The experiences of the early settlers in Decatur county were not materially different from those in other frontier localities. Roads had hot yet been opened; the pioneer residences were either dug-outs, sod houses or log cabins of the most primitive type; markets were far distant, and the trusty rifle had to be frequently depended upon to furnish food for the family. Fortunately game was plentiful. Buffalo hunts were common and seldom failed to provide a supply of meat, which was "jerked"—that is partially smoked and then dried in the sun—after which it would keep for an indefinite period. The country abounded in antelope, jack rabbits and wild turkey, with an occasional elk or deer. But the hardships of frontier life, the loss of crops by drought, grasshoppers, etc., caused a number of the early settlers to abandon their claims and turn their faces eastward. The discontent was heightened by the Cheyenne raid of 1878 (q. v.), when on Sept. 30 Dull Knife's band killed 17 white men in the county. The victims were William and Freeman Laing, John Laing, Jr., J. G. Smith, E. R. and John Humphrey, Moses F. Abernathy, John C. Hutson, George F. Walters, Marcellus Felt, Ferdinand Westphaled and his son, Edward Miskelley, Frederick Hamper, and three men named Lull, Wright and Irwin. At the legislative session of 1909, J. D. Flanigan, the member of the house from Decatur county, introduced and secured the passage of a bill, of which, after giving the names of the victims, the preamble and section 1 were as follows:

"Whereas, Said citizens were buried near Oberlin, Decatur county, and their graves are unmarked and the location thereof is almost lost; therefore,

"Be it enacted by the legislature of the State of Kansas: That the sum of $1,500 is hereby granted to the board of commissioners of Decatur county, Kan., in trust, for the fiscal year ending June 30, 1911, to be by said board expended in the erection of a suitable monument at the last resting place of the persons above named. Said sum to be taken from any money not otherwise appropriated."

The monument was unveiled with appropriate ceremonies on Sept. 30, 1911, the 33d anniversary of the raid. This monument is historically important, not so much because it pays a justly deserved tribute to men who died in defense of their homes as because it commemorates the last Indian raid in Kansas.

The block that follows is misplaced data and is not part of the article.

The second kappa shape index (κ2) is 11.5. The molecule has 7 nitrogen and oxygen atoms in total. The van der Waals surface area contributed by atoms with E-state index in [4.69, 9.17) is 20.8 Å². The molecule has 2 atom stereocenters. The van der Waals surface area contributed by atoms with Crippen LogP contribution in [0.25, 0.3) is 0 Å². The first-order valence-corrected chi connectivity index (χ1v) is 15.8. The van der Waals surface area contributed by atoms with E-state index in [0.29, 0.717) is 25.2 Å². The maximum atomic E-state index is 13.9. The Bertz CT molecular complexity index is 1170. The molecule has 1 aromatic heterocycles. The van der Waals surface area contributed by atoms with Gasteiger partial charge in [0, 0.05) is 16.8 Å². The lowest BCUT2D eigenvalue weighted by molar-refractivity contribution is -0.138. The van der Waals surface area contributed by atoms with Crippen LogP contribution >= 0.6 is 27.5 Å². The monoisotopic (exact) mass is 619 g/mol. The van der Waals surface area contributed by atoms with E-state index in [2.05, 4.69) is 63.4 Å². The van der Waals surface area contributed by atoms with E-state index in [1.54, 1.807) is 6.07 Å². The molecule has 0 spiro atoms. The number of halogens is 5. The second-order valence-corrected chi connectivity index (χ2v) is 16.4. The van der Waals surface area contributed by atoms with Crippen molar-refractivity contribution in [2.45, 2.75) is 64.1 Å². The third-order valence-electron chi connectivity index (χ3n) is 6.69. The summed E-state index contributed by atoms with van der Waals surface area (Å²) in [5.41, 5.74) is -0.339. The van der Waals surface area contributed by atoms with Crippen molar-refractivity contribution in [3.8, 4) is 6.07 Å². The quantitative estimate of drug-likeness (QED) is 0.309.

After the Indian scare had abated, other settlers began to come into Decatur county, and, by the close of the year 1879 the population was over 1,500, the number required by law for the organization of the county, which prior to that time had been attached to Norton for judicial and revenue purposes. A memorial signed by 250 householders, duly attested, was presented to Gov. St. John, who on Dec. 11, 1879, issued his proclamation declaring the county organized. The governor appointed Frank Kimball, John B. Hitchcock and George W. Shoemaker as commissioners, E. D. Stillson as county clerk, and designated Oberlin as the temporary county seat. At their first meeting (Dec. 15, 1879,) the commissioners divided the county into six townships, viz: Grant, Beaver, Bassetville, Oberlin, Prairie Dog and Jennings; defined the boundaries of each; designated voting places, and ordered an election for county and township officers to be held on Feb. 3, 1880. At that election the following officers were elected: Commissioners, Henry Claar, H. C. Johnson and Frank Kimball; representative, M. A. Conklin; county clerk, N. G. Addleman; clerk of the district court, W. A. Colvin; treasurer, George Metcalf; sheriff, W. A. Frasier; county attorney, F. M. Bowman; probate judge, Luther Brown; register of deeds, George W. Keys; superintendent of schools, D. W. Burt; surveyor, S. L. Bishop; surveyor, Dr. — Street. At the same time the question of a permanent county seat was voted on, Oberlin winning over all competitors by a majority of 181 votes, and officers were elected in each of the several townships.